Photo By / Sven Brandsma on Unsplash
Since starting at Lenovo in June, I have attended Zoom calls, Microsoft Teams meetings, WebEx sessions, Adobe Connect presentations—you name it, and the video conferencing platform has been used. Like many others, I sleep, exercise, mingle with co-workers, work on projects, and contribute to team meetings all from my home office.
As I’ve started to navigate this new normal, here’s what I’ve learned about being successful in a virtual environment:
Everyone has a different communication style.
Keeping a team up to date on your progress is crucial, but perhaps even more so, is communicating it effectively. Maintaining good communication is a hallmark of any work relationship, but without face-to-face interactions in the office, it is important to be intentional about how you share information.
While some people prefer to ping messages as needs arise, others would rather participate in brief video calls. Some people like turning on their cameras during a meeting, yet others would rather not. Identify the methods for how your co-workers like to communicate, and be willing to mimic their techniques when interacting with them.
Additionally, I’ve found that it’s important to be polite, but direct about what you need. One thing I’ve learned over the last several months is to leave emotions out of emails. As we use Outlooks as a primary means of communication, it is so important to clearly state what you need. If you have a question—ask it. If you need to send an update on your progress, do it.
I have a tendency to write, read, and then reread emails a thousand times before I send them. Learning to be upfront with co-workers about the tools and support I need to get a task done is an area I have been working on. It is okay to ask for something you need to complete a task. You aren’t a burden, you’re doing your job. For a new hire in the virtual space, this lesson is crucial.
Finally, everyone is different. Learning to embrace other communication styles early on can have a lasting impact on your professional relationships. Additionally, adjusting to other styles can help you establish a rapport where everyone is on the same page. It reduces friction and there are fewer surprises. Like always, communication is key, only now, it is even more important to do it effectively.
Always be willing to adapt.
Priorities change, and somehow there still never seem to be enough hours in the day. I find that with regularly scheduled meetings, having dedicated time to work on projects should be a priority. However, understanding that schedules change and urgent meetings can arise will help you develop a workflow that matches the needs of today’s challenges. Develop the ability to be flexible. Adjusting to last-minute changes is a characteristic that can define your success.
Second, embrace the collaborative software. There seem to be a plethora of new collaboration methods these days. Be willing to try new platforms, especially as your company transitions to a virtual means of communication. The sooner you adapt, the better equipped you will be to handle everyday communication and tasks. Learn to embrace the change. Technology is evolving and so are your company’s virtual needs.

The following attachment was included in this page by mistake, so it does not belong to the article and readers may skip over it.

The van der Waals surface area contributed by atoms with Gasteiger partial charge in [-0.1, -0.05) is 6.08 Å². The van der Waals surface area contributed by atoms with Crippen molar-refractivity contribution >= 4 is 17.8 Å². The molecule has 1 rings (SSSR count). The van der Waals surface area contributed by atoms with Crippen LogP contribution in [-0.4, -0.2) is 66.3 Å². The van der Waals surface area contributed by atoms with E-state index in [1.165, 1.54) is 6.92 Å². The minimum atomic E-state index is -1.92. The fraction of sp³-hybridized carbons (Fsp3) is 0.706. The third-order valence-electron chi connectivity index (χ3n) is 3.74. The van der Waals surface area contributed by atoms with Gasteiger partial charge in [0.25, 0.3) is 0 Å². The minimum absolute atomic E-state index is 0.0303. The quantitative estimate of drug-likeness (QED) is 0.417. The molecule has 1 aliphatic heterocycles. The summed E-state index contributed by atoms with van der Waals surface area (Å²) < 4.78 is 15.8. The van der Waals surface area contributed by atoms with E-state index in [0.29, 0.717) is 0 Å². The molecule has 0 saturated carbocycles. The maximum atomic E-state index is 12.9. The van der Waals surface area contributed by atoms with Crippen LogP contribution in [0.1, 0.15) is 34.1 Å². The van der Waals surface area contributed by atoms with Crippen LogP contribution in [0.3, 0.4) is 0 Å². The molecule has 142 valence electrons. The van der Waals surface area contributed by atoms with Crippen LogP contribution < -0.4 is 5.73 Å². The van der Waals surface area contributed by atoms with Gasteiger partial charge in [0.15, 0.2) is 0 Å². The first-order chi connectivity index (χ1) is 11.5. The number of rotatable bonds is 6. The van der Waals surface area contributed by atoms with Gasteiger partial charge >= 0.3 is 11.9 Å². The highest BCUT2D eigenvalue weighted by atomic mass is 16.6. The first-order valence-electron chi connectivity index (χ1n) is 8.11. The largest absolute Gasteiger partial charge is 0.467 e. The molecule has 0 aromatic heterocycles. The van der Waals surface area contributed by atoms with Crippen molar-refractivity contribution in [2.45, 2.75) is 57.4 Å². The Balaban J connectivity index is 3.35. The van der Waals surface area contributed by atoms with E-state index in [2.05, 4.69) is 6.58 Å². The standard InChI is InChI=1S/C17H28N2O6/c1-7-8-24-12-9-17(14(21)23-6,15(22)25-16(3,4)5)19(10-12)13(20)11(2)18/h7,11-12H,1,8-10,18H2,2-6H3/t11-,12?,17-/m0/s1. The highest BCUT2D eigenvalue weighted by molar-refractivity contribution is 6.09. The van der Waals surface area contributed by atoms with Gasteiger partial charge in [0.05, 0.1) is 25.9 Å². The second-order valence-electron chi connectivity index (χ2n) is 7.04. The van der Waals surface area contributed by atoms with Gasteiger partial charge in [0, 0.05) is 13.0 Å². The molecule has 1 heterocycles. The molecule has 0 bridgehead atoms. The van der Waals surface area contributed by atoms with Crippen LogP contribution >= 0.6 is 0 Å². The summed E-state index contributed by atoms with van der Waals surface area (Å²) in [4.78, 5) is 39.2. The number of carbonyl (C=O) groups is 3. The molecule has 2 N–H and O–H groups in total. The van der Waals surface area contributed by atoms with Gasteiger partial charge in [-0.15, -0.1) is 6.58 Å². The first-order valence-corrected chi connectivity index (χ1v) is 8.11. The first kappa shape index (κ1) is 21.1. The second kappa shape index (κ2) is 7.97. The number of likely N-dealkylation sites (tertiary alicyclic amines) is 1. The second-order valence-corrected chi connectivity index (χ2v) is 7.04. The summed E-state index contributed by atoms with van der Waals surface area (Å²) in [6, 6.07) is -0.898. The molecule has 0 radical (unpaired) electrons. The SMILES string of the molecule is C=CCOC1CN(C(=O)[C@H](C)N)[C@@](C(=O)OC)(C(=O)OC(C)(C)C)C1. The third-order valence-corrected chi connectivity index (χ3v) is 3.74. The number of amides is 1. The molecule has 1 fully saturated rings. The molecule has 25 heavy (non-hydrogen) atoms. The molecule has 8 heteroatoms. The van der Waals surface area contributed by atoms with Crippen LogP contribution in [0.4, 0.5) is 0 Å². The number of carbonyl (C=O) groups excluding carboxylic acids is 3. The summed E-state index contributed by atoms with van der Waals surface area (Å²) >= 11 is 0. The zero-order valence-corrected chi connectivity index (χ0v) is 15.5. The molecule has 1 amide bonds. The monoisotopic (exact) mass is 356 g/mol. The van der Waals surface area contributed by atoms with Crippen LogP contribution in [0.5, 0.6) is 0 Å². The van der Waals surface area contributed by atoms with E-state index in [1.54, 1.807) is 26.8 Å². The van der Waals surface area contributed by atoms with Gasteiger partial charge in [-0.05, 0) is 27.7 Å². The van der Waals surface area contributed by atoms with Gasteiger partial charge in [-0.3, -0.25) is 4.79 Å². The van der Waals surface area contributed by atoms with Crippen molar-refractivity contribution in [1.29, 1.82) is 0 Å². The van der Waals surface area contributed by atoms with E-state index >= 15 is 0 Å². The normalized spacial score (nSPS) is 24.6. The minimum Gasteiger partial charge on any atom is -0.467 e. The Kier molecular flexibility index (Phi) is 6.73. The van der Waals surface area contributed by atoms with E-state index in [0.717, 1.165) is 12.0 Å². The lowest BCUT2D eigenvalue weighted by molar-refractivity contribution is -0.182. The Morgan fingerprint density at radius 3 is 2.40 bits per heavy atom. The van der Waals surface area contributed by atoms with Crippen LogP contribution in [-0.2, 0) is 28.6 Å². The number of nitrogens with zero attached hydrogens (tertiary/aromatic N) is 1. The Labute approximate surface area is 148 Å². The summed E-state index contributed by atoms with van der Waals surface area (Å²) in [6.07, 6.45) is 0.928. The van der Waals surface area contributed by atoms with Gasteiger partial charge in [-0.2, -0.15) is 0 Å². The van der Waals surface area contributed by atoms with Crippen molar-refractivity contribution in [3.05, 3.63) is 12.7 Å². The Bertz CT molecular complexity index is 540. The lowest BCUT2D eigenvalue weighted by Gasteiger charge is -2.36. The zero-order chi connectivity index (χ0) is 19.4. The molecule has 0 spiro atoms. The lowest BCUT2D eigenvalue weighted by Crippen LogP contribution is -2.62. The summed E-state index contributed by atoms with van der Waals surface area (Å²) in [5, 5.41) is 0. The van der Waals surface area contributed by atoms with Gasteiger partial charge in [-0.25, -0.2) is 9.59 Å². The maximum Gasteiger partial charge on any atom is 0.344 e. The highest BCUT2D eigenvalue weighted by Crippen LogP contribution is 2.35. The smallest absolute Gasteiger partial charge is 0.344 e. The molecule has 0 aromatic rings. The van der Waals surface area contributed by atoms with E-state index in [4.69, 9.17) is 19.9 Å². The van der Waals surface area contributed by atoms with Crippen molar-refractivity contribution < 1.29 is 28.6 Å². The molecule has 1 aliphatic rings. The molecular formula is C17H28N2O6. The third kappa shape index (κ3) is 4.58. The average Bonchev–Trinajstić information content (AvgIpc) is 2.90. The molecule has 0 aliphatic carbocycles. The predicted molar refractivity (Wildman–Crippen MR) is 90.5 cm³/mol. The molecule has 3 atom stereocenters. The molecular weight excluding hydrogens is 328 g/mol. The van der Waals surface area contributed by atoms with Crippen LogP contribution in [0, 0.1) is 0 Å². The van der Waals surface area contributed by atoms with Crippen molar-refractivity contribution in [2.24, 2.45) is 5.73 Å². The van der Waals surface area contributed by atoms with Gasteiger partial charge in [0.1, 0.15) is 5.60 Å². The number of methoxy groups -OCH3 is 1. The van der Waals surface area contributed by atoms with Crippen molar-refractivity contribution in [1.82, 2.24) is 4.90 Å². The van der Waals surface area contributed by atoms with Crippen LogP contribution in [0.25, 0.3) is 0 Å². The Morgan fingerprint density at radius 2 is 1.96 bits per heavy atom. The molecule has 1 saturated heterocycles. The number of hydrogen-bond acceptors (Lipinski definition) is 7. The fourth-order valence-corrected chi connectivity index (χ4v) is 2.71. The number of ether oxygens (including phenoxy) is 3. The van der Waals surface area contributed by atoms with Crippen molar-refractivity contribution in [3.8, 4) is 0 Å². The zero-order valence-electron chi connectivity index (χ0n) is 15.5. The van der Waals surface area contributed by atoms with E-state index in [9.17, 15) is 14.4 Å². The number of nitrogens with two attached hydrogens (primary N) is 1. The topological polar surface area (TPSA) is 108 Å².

Network. Network. Network.
When applying to Lenovo, one thing that drew me to the company was its collaborative culture. I liked the idea of working in an open office space located on a campus, where I would have direct access to other departments and upper management.
Yet, as my professional network grows in the virtual space, feeling connected without personal interaction takes a focused effort. Before starting, I worried that by working remotely, the collaborative aspect of the culture would be lost. However, I am so continuously impressed by the willingness of my co-workers to video chat with a new hire.
Even virtually, people want to help you succeed, you just need to be willing to ask. You aren’t going to run into someone by chance, so taking initiative is crucial if you want to establish yourself. Scheduling weekly checkpoints with a mentor or co-worker is a great way to feel connected. And if you’re looking to turn a small meeting into a more personal one, turning on your camera to show new co-workers your face can make all the difference. The best advice I’ve received?
“If you speak during a meeting, turn on your camera.”
Sending a quick note with an introduction and invite to meet can help you stand out. Plus, it will help establish your reputation as someone who is a self-starter and internally motivated.
When we do return to the office, I will have spent more time in my post-grad career working remotely than on a physical campus — something I never expected when I first went in for an interview. I look forward to writing about the transition back to office life when the time comes. I’m not sure what to expect, but the good news is, we’re adapting together.
But for now…
Communicate: Determine how your team conveys information. What is your communication style? How can you best communicate with your co-workers who might prefer a different method?
Adapt: Learn the software and tools needed to succeed. Immerse yourself in the new ways of Teams meetings and Zoom calls.
Connect: Make an effort to establish yourself and be intentional. Don’t remain hidden behind the mute button or a disabled webcam.
This article was originally published on LinkedIn.